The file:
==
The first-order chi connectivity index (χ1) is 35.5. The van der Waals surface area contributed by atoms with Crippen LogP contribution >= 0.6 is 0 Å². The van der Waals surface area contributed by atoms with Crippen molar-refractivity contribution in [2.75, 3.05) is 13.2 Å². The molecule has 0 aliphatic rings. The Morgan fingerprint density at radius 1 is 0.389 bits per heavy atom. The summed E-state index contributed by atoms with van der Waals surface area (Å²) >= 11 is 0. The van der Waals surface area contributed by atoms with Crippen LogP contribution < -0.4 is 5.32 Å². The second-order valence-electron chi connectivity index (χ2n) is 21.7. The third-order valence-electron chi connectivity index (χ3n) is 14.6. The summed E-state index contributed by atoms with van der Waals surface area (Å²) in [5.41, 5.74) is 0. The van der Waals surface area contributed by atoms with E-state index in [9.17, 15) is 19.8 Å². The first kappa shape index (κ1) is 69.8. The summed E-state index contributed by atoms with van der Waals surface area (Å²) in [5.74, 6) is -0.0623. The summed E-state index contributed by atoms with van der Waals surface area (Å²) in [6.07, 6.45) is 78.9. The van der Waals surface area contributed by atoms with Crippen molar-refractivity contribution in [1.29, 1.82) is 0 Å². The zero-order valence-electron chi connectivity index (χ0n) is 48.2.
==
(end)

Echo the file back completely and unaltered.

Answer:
The first-order chi connectivity index (χ1) is 35.5. The van der Waals surface area contributed by atoms with Crippen LogP contribution >= 0.6 is 0 Å². The van der Waals surface area contributed by atoms with Crippen molar-refractivity contribution in [2.75, 3.05) is 13.2 Å². The molecule has 0 aliphatic rings. The Morgan fingerprint density at radius 1 is 0.389 bits per heavy atom. The summed E-state index contributed by atoms with van der Waals surface area (Å²) >= 11 is 0. The van der Waals surface area contributed by atoms with Crippen LogP contribution < -0.4 is 5.32 Å². The second-order valence-electron chi connectivity index (χ2n) is 21.7. The third-order valence-electron chi connectivity index (χ3n) is 14.6. The summed E-state index contributed by atoms with van der Waals surface area (Å²) in [5.41, 5.74) is 0. The van der Waals surface area contributed by atoms with E-state index in [9.17, 15) is 19.8 Å². The first kappa shape index (κ1) is 69.8. The summed E-state index contributed by atoms with van der Waals surface area (Å²) in [5.74, 6) is -0.0623. The summed E-state index contributed by atoms with van der Waals surface area (Å²) in [6.07, 6.45) is 78.9. The van der Waals surface area contributed by atoms with Crippen molar-refractivity contribution in [1.29, 1.82) is 0 Å². The zero-order valence-electron chi connectivity index (χ0n) is 48.2.